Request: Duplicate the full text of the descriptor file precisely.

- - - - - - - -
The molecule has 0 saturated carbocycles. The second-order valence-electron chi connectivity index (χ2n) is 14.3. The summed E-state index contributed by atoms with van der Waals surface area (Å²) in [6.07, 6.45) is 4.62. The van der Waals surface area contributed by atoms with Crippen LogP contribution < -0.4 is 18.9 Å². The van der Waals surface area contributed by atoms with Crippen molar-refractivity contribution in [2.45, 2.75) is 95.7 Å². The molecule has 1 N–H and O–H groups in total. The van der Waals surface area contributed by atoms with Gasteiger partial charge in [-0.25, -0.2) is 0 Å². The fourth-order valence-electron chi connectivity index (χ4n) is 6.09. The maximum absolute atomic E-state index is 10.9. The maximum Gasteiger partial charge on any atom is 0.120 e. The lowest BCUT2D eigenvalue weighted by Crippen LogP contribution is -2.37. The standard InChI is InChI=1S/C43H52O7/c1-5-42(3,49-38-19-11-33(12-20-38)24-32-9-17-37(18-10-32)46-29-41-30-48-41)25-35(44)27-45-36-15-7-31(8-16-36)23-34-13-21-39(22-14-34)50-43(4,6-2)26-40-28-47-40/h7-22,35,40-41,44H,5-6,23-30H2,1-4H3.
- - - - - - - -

The molecule has 0 saturated carbocycles. The second-order valence-electron chi connectivity index (χ2n) is 14.3. The summed E-state index contributed by atoms with van der Waals surface area (Å²) in [6.07, 6.45) is 4.62. The van der Waals surface area contributed by atoms with Crippen LogP contribution < -0.4 is 18.9 Å². The van der Waals surface area contributed by atoms with Crippen molar-refractivity contribution in [2.45, 2.75) is 95.7 Å². The molecule has 1 N–H and O–H groups in total. The van der Waals surface area contributed by atoms with Gasteiger partial charge in [-0.25, -0.2) is 0 Å². The fourth-order valence-electron chi connectivity index (χ4n) is 6.09. The maximum absolute atomic E-state index is 10.9. The maximum Gasteiger partial charge on any atom is 0.120 e. The lowest BCUT2D eigenvalue weighted by Crippen LogP contribution is -2.37. The standard InChI is InChI=1S/C43H52O7/c1-5-42(3,49-38-19-11-33(12-20-38)24-32-9-17-37(18-10-32)46-29-41-30-48-41)25-35(44)27-45-36-15-7-31(8-16-36)23-34-13-21-39(22-14-34)50-43(4,6-2)26-40-28-47-40/h7-22,35,40-41,44H,5-6,23-30H2,1-4H3.